I wouldn’t rule that out as plausible, but you can’t really dump all of the police misconduct in this country on “white supremacy infiltration”, given that statistics doesn’t support it when it comes to analysis of the police encounter studies that have done relatively recently.


“We found that the race of the officer doesn’t matter when it comes to predicting whether black or white citizens are shot," Cesario said. "If anything, black citizens are more likely to have been shot by black officers, but this is because black officers are drawn from the same population that they police. So, the more black citizens there are in a community, the more black police officers there are.”

The violence on the police force is generally due to citizens who are not educated enough about the job of the police as the executive force that detains people who are suspect in wrongdoing.

The more someone retaliates, the more someone will be a subject to police violence escalation. It is inconvenient and demoralizing, and I’ve experienced it first hand, but I’ve also been on ride-alongs and seen what police have to deal with first hand. It’s not easy. People should be educated in what police role in society is, what their rights are, and the proper conduct in these situations. It’s generally the improper conduct that can spiral out of control.

So, the question is always about the cross-section of violence against violence that we have to conciser. How much violence from police are we comfortable with, and what are we willing to forgive as incidental negligence that individuals involved should be punished for as opposed to some systemic issue?

I don’t think that we can make the police to be the ultimate scapegoat in all of this… given that they are not responsible for poverty and violence in these neighborhoods. They are preventing and guarding against violence in these neighborhoods. Removing them or taking the tools away from them would likely result from more violence, and more anarchy.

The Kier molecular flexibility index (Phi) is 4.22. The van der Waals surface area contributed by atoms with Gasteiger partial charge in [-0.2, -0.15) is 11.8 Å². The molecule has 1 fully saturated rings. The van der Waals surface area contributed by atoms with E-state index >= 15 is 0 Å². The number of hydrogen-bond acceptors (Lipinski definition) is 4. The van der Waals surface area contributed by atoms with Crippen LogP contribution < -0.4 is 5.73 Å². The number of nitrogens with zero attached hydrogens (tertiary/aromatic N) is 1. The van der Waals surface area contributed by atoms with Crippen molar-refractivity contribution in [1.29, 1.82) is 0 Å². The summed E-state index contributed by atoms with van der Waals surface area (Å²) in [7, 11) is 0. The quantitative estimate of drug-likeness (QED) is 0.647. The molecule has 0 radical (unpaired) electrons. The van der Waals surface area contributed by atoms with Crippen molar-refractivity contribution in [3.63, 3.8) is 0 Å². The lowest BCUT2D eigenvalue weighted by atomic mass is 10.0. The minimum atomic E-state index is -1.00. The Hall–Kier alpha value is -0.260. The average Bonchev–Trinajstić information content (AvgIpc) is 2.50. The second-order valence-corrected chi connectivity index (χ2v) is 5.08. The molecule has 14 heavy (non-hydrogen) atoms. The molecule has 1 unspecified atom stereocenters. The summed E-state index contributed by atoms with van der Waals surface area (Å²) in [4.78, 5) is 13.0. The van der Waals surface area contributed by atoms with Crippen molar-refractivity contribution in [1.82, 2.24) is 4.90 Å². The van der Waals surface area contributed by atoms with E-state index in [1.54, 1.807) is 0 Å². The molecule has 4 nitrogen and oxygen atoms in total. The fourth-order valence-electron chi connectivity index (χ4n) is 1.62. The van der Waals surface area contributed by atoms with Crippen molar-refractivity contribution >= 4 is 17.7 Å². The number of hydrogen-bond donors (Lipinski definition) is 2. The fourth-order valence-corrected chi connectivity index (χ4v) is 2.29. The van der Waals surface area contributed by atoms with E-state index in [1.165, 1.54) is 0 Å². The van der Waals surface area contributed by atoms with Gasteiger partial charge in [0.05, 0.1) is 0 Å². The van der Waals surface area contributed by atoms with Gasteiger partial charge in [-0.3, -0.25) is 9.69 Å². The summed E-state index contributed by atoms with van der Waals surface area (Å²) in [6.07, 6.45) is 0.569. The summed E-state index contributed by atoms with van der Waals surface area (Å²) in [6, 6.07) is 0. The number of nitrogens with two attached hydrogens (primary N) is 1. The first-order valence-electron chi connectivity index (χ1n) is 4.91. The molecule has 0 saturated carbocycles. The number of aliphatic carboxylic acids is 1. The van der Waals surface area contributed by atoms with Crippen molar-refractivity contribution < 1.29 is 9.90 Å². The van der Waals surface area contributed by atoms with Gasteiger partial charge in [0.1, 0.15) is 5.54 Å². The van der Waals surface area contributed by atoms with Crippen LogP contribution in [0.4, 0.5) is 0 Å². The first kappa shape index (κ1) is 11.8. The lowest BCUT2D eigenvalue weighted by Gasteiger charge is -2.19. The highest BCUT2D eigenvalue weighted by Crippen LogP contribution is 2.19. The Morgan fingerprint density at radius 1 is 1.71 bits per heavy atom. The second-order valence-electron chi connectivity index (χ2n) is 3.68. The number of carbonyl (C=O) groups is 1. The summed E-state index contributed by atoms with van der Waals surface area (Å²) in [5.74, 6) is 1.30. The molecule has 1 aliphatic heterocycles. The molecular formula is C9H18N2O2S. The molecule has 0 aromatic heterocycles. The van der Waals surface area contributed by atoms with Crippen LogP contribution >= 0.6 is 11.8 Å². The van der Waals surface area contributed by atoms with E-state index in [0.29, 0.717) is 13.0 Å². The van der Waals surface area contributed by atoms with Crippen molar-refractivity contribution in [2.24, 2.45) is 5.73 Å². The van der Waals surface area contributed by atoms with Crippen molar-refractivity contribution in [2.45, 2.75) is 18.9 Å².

There should be some rational middle ground.

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i agree…i also wonder whether the problem has to do with who the PD rounds up for legitimate crime most often…if it’s blacks who really are committing most of the crime, maybe the PD becomes conditioned to looking at them as criminals…and over time, blacks become categorized as problems, and so become dehumanized…that’s apparently what happened in the arbery case in georgia…there really had been two burglaries committed by someone who was black, and who looked like arbery…

i’m pretty sure that’s what’s happened in canada with aboriginals…the RCMP are forever rounding up them up from city streets, where they really do cause a lot of problems for others because they’re drunk so much of the time…as it is now, the RCMP are quite rough with aboriginals when they round them up for something…i’ve even seen them push staggering drunk aboriginals onto the ground on news videos…i think aboriginals are as dehumanized by the police up here as blacks are in the states…but the cause may just be who is actually committing the most crime, and who the cops are dealing with the most day in and day out…

is it realistic to expect cops to treat everybody with dignity and respect each and every time, especially during the rough and tumble of an arrest for a crime that actually happened…after-all cops are people, too…they’re going to get worked up when the situation is dangerous and tense, just like anyone else would…

I’m sure it’s part of it, although the pool of people that are selected into the force, and the requirements are much more strict than military, so it should tell you something. You can be turned down if you have traffic violations, if you have any history of abusive behavior… including self-abuse with drugs, alcohol, or smoking, or even tattoos… and your social media would be combed for questionable posts. Having a low credit score could actually have you turned down too.